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Other sources of nicotine may be key to kicking the smoking habit 

Arthur Jeske DMD, PhD; James Zahrowski DMD, MS, PharmD


Overview

Systematic Review Author(s)

Moore D, Aveyard P, Connock M, Wang D, Fry-Smith A, Barton P

Summary Title

Nicotine replacement therapy can increase sustained smoking abstinence in recalcitrant smokers


Summary

Body:

Placebo: (pronounced pluh-see-bo) This is a fake medicine sometimes given to people in scientific studies.  The researchers want to see if people say they feel better after taking it.  Then they can see if the real medicine helps people more than the placebo.

Smokers can quit using tobacco in a number of ways.  For example, they can just quit on the spot or "go cold turkey."  Other examples include counseling to help them change their behaviors or tobacco replacement therapy.

Tobacco replacement therapy is a way to deliver nicotine (which is the addictive chemical in tobacco) to smokers without exposing them to all the other harmful chemicals in tobacco smoke. Some examples of nicotine replacement therapy include the nicotine patch, nicotine gum, hard candies that contain nicotine or nicotine inhalers.  The authors of this systematic review wondered if people who had no plan to stop smoking would give up tobacco if treated with nicotine replacement therapy.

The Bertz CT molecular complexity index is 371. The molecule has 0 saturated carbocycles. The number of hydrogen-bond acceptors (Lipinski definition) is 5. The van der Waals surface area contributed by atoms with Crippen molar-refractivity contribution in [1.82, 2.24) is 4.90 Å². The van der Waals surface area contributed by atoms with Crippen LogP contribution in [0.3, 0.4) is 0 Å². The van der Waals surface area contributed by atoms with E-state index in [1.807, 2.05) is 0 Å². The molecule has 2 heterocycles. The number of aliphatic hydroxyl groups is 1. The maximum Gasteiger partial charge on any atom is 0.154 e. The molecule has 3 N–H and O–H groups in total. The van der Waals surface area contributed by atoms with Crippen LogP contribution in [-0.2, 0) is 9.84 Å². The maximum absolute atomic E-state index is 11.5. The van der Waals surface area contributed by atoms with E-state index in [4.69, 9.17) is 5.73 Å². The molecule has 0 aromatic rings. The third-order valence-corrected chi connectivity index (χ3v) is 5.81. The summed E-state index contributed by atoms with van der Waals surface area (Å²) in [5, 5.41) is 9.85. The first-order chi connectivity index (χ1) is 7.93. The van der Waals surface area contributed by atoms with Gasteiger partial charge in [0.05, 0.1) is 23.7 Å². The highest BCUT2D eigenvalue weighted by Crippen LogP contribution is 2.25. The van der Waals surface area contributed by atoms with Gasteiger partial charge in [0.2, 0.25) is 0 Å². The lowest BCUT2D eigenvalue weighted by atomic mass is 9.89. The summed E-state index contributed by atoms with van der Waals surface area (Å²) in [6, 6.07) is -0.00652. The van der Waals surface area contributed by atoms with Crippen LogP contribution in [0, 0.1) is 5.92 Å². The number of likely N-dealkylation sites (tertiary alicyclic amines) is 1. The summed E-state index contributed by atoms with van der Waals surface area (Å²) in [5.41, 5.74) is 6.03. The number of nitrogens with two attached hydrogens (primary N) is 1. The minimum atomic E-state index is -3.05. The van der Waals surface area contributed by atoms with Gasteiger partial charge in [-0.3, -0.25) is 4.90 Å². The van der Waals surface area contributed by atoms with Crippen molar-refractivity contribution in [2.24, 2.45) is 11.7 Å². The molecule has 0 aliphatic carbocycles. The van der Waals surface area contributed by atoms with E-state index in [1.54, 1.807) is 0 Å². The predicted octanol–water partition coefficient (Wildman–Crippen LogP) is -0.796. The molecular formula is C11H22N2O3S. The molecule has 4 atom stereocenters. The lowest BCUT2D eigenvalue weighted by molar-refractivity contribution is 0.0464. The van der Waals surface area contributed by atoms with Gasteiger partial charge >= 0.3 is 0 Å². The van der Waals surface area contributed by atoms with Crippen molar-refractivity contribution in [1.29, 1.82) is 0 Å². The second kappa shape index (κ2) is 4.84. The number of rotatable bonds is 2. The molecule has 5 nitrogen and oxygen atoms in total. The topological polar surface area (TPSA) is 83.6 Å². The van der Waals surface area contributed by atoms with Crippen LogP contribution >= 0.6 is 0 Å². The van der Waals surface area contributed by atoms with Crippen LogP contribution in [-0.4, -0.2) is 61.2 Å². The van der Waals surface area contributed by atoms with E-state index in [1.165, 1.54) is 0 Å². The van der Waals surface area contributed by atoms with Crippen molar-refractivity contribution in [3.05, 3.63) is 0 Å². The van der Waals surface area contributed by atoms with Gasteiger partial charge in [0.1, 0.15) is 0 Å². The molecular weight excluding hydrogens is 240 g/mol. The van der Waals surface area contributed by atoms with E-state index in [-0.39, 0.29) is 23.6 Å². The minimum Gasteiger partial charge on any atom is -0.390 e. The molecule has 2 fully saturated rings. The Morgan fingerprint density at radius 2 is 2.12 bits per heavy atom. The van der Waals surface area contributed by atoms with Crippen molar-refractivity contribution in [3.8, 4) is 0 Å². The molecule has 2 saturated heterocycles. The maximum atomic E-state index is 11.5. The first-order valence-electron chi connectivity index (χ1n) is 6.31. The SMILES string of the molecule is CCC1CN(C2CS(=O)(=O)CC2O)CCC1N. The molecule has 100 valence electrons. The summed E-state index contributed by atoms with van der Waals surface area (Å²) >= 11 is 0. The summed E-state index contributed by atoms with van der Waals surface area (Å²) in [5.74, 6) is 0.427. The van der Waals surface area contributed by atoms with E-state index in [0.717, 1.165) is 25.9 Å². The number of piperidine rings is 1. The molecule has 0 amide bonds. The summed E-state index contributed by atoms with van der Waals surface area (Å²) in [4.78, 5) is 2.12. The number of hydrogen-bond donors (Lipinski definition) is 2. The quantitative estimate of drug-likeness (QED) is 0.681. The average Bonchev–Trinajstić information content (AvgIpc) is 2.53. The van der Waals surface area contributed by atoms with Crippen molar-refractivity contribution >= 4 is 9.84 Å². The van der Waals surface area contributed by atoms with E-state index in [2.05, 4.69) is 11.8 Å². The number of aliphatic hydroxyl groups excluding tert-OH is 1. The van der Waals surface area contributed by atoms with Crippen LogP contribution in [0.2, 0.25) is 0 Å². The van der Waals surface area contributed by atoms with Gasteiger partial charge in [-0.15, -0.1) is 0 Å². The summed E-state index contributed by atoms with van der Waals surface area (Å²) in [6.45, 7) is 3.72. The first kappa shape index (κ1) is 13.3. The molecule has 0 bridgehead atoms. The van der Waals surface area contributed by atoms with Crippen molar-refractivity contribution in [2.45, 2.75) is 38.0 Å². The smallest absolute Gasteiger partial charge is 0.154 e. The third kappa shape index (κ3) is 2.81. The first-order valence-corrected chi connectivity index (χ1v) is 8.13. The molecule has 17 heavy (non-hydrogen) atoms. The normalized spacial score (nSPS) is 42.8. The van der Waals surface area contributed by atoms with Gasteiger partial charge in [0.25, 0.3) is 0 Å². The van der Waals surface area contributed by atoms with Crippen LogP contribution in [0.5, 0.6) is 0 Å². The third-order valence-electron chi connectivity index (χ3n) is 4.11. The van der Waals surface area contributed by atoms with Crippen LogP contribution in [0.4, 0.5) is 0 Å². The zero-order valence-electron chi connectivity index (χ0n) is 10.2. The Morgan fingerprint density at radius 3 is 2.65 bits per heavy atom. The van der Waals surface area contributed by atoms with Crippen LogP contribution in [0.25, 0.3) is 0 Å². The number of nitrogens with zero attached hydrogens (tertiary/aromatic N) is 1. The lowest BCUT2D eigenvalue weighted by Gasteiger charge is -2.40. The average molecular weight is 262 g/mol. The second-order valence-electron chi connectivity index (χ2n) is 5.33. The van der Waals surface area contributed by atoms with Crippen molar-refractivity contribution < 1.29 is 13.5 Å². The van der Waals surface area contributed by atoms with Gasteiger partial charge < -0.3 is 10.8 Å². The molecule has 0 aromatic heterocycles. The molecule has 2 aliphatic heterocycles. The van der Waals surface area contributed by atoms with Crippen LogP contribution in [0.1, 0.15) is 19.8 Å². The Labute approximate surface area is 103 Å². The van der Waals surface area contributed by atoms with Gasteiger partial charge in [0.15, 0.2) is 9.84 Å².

They looked at seven studies, involving 2,767 smokers.  The smokers had not planned to stop smoking, but they tried nicotine replacement therapy as part of the studies.  Some studies only used nicotine replacement gum others used an inhaler.  One study gave smokers a choice of which nicotine replacement therapy they would like to use.  In some of the studies smokers also recieved motivational support to encourage them to stop smoking.  All of the studies compared the nicotine replacement therapies to a placebo. 

Authors' findings
The authors found that 6 percent of smokers, who really had no plan to quit smoking, stopped using tobacco for six months after starting tobacco replacement therapy.  Only 3 percent of the smokers who  were given a placebo instead of the nicotine replacement therapy stopped using tobacco for that amount of time.  Smokers in the nicotine replacement therapy groups tended to experience nausea more often than people who took the placebo.

Conclusion
Nicotine replacement therapy seems to be a promising approach to help people stop smoking.

Questions:

Does nicotine replacement therapy help smokers, who hadn't planned to quit immediately, stop smoking?

Answer:

Yes, studies showed that providing smokers, who had no plans to quit immediately, with a source of nicotine other than tobacco seemed to help people in the studies quit smoking for at least six-months.